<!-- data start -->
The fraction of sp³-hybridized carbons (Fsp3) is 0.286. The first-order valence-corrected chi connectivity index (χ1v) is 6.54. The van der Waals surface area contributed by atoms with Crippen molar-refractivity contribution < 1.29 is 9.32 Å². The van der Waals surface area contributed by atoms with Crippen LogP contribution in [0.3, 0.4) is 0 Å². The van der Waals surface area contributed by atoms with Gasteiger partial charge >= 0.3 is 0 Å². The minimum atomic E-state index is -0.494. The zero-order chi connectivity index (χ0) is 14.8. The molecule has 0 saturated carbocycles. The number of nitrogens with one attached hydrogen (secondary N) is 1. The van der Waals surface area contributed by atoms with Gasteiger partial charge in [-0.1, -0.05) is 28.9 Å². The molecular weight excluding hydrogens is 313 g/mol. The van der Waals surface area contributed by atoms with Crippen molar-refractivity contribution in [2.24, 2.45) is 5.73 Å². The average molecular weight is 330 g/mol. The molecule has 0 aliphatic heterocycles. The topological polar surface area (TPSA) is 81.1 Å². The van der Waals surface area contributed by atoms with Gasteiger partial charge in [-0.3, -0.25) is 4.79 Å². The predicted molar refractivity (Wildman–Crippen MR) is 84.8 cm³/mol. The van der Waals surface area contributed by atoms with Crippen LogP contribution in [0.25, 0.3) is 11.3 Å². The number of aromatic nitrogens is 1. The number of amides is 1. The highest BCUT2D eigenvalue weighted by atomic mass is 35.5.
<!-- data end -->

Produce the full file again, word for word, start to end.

The fraction of sp³-hybridized carbons (Fsp3) is 0.286. The first-order valence-corrected chi connectivity index (χ1v) is 6.54. The van der Waals surface area contributed by atoms with Crippen molar-refractivity contribution < 1.29 is 9.32 Å². The van der Waals surface area contributed by atoms with Crippen LogP contribution in [0.3, 0.4) is 0 Å². The van der Waals surface area contributed by atoms with Gasteiger partial charge >= 0.3 is 0 Å². The minimum atomic E-state index is -0.494. The zero-order chi connectivity index (χ0) is 14.8. The molecule has 0 saturated carbocycles. The number of nitrogens with one attached hydrogen (secondary N) is 1. The van der Waals surface area contributed by atoms with Gasteiger partial charge in [-0.1, -0.05) is 28.9 Å². The molecular weight excluding hydrogens is 313 g/mol. The van der Waals surface area contributed by atoms with Crippen molar-refractivity contribution in [2.24, 2.45) is 5.73 Å². The average molecular weight is 330 g/mol. The molecule has 0 aliphatic heterocycles. The topological polar surface area (TPSA) is 81.1 Å². The van der Waals surface area contributed by atoms with Gasteiger partial charge in [-0.3, -0.25) is 4.79 Å². The predicted molar refractivity (Wildman–Crippen MR) is 84.8 cm³/mol. The van der Waals surface area contributed by atoms with Crippen LogP contribution in [0.25, 0.3) is 11.3 Å². The number of aromatic nitrogens is 1. The number of amides is 1. The highest BCUT2D eigenvalue weighted by atomic mass is 35.5.